Tips for reducing credit card processing costs
As a business owner, your priority is to maximize profits. You can do this through competitive pricing, advanced marketing, and by saving money and reducing overhead wherever possible. And, when it comes to saving money, one of the smartest things you can do is look for ways to reduce credit card processing costs.
Some companies will try to lure you in with the promise of unbelievably low rates. But don't be fooled by rate numbers alone. Unreliable service and hidden fees can actually cost you more in the long run. You could also be charged fees for ending your contract early – which means the company might make even more money if you're dissatisfied with their service.
Look for processing solutions that save you time and money by streamlining your business. When your reporting systems are integrated and automated, you spend less time duplicating data and reduce the risk of making costly manual errors.
Look for processing solutions that save you time and money by streamlining your business.
Understand where your money goes
When obtaining quotes from merchants, understanding the contract lingo is essential for evaluating what kinds of fees you'll be charged and how frequently those charges will occur. And, you should also consider what information you want to collect from the transactions.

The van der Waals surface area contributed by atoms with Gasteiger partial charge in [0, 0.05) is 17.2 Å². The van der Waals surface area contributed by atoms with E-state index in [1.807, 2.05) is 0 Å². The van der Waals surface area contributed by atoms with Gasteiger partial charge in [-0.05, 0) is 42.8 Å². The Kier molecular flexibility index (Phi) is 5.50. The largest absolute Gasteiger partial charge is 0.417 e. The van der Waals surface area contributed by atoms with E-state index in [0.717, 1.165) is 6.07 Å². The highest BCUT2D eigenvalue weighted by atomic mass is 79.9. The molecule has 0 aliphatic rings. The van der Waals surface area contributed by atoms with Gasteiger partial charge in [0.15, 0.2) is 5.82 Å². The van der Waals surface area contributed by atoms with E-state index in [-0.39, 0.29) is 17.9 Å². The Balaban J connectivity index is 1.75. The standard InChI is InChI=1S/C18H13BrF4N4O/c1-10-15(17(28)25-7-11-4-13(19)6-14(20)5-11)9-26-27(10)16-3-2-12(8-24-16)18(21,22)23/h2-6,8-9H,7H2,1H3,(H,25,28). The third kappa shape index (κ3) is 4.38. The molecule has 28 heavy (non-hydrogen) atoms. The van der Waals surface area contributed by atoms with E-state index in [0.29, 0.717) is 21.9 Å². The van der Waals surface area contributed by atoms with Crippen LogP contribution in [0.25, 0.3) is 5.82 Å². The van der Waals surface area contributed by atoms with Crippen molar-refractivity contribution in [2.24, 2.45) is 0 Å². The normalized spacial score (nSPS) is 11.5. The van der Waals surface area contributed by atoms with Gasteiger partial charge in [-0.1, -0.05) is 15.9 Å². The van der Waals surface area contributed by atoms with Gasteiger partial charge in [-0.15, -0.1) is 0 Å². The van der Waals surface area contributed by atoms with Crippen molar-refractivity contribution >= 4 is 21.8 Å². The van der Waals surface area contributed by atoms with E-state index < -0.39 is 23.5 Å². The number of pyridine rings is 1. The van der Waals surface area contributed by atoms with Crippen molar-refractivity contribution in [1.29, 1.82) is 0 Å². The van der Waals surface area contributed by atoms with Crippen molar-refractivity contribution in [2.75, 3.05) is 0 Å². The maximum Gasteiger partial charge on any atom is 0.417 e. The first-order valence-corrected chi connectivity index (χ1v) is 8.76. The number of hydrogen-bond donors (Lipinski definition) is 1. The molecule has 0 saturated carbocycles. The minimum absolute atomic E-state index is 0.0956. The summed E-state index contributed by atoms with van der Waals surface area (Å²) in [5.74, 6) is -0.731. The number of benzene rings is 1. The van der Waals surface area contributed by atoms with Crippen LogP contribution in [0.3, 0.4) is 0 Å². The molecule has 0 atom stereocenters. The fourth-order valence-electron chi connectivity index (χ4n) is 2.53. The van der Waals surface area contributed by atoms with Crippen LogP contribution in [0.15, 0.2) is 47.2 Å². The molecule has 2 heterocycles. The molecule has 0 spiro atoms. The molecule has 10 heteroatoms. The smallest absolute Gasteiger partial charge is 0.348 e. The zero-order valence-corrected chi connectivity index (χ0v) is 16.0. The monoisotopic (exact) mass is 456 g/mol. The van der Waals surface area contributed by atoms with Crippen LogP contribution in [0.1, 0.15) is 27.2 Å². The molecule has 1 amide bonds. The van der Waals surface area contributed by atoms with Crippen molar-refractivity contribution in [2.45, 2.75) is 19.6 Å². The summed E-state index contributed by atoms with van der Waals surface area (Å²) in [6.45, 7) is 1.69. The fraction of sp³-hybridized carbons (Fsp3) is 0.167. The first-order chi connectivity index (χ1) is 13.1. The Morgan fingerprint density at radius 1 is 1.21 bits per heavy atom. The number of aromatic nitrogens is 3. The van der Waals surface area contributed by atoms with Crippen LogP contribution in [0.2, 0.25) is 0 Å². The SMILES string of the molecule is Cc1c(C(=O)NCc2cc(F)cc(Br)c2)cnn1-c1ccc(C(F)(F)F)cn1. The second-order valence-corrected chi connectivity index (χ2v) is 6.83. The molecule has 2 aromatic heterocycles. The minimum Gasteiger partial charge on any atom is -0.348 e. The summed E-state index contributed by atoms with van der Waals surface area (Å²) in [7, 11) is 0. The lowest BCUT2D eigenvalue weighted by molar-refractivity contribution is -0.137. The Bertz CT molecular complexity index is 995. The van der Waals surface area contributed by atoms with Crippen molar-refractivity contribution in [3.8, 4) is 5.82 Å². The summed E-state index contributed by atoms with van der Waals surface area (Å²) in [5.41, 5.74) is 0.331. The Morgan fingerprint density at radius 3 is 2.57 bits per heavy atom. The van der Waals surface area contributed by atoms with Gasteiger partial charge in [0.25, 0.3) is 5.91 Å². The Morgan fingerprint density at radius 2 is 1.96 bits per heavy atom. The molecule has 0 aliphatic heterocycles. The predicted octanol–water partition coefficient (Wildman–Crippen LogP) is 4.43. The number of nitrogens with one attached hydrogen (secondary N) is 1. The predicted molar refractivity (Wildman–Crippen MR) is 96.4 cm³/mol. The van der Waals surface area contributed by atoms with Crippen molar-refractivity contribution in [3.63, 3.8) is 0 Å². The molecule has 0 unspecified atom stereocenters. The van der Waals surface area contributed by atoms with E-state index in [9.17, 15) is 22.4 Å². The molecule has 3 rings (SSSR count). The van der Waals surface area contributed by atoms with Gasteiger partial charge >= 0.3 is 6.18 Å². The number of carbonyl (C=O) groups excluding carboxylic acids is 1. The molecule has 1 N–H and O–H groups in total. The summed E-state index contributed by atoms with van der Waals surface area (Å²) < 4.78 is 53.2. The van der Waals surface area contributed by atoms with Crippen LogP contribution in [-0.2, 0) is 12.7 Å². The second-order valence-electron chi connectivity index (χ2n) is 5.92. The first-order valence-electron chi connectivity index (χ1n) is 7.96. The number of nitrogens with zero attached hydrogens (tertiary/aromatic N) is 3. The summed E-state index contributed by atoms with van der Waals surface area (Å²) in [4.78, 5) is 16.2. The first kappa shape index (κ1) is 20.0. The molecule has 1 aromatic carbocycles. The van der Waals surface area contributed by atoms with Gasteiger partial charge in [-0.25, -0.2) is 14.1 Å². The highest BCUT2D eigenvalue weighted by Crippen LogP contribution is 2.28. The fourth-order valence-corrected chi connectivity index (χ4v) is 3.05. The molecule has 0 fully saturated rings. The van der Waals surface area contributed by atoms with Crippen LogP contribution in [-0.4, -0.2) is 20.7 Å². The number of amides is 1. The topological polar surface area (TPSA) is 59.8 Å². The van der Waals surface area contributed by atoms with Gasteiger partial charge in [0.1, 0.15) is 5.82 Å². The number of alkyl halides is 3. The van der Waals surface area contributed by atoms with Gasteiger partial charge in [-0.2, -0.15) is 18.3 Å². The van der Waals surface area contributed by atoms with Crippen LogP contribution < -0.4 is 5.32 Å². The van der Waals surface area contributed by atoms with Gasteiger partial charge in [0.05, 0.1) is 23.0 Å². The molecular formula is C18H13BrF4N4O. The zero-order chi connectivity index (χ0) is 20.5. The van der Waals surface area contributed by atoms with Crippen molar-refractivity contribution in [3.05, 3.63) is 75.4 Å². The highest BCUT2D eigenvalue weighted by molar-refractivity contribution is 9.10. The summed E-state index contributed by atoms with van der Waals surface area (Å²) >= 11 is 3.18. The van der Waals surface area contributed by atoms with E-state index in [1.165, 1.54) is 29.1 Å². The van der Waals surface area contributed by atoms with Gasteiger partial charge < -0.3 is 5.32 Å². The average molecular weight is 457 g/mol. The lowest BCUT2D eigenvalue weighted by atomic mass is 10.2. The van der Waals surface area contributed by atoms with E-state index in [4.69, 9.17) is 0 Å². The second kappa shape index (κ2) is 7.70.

- Qualified rates: This is the rate you'll pay on a transaction that's processed in an approved manner. It's the lowest rate your card processing company will charge and it's usually the fee you'll be quoted when you inquire about rates.
- Mid-qualified rates: These rates are a little higher and are incurred when your transaction doesn't meet all of the approved criteria. For example, a card that is keyed in manually instead of being swiped might be charged at this rate.
- Non-qualified rates: If a transaction doesn't meet qualified or mid-qualified criteria, it will be charged at an even higher, non-qualified rate. If information for authorization is missing or verification isn't performed, you could end up paying the non-qualified rate.
- Downgrade: If your transactions do not consistently meet qualified rate requirements, you may be subject to a downgrade – an across the board rate increase for the payments you process.
- Interchange fees: These fees might be for your biggest card processing expense. Interchange fees include money paid to the issuing bank, and they come out of a merchant's gross sale amounts.
- Chargebacks: When customers dispute transactions, the amount is refunded to the acquiring bank and you may be charged a fee in the process, actually losing money on a transaction. Fees and policies vary; so get the details before you choose a card processing company.
Some credit cards will cost more to process. So it's up to you to decide which credit card brands you will accept. On the one hand, you may save money by refusing cards with higher rates, but you might also be missing out on sales by turning away customers who wish to use those cards.
Finally, remember that debit cards and credit cards are processed differently and incur different fees. Understanding your card processing company's fee structure will help you determine the most cost effective way to complete transactions on cards that maybe be run as debit or credit.
Alyssa Gregory is a small business consultant, writer, speaker and collaborator who has been helping start and grow small businesses for 13 years. She is the founder of the Small Business Bonfire, a free social, educational and collaborative community for small business owners, and author of the Connect Startup Toolboxes currently available on U.S. Bank Connect.